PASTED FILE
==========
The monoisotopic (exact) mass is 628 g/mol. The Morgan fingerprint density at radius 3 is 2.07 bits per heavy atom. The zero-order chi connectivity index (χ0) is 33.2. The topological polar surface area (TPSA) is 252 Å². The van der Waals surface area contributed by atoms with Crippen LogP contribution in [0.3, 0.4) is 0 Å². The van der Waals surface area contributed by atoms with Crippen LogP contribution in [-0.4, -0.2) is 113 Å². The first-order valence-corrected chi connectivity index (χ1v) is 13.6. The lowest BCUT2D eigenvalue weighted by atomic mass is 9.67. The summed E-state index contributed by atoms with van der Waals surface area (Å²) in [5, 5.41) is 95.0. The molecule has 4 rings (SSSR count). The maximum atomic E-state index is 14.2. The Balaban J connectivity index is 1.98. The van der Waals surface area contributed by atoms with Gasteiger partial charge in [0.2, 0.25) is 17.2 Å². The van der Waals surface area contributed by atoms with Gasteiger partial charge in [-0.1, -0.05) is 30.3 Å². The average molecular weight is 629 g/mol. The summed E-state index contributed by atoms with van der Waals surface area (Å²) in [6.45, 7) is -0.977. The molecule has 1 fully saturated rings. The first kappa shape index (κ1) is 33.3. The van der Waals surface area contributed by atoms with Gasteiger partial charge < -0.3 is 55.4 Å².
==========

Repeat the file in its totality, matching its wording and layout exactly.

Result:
The monoisotopic (exact) mass is 628 g/mol. The Morgan fingerprint density at radius 3 is 2.07 bits per heavy atom. The zero-order chi connectivity index (χ0) is 33.2. The topological polar surface area (TPSA) is 252 Å². The van der Waals surface area contributed by atoms with Crippen LogP contribution in [0.3, 0.4) is 0 Å². The van der Waals surface area contributed by atoms with Crippen LogP contribution in [-0.4, -0.2) is 113 Å². The first-order valence-corrected chi connectivity index (χ1v) is 13.6. The lowest BCUT2D eigenvalue weighted by atomic mass is 9.67. The summed E-state index contributed by atoms with van der Waals surface area (Å²) in [5, 5.41) is 95.0. The molecule has 4 rings (SSSR count). The maximum atomic E-state index is 14.2. The Balaban J connectivity index is 1.98. The van der Waals surface area contributed by atoms with Gasteiger partial charge in [0.2, 0.25) is 17.2 Å². The van der Waals surface area contributed by atoms with Gasteiger partial charge in [-0.1, -0.05) is 30.3 Å². The average molecular weight is 629 g/mol. The summed E-state index contributed by atoms with van der Waals surface area (Å²) in [6.45, 7) is -0.977. The molecule has 1 fully saturated rings. The first kappa shape index (κ1) is 33.3. The van der Waals surface area contributed by atoms with Gasteiger partial charge < -0.3 is 55.4 Å².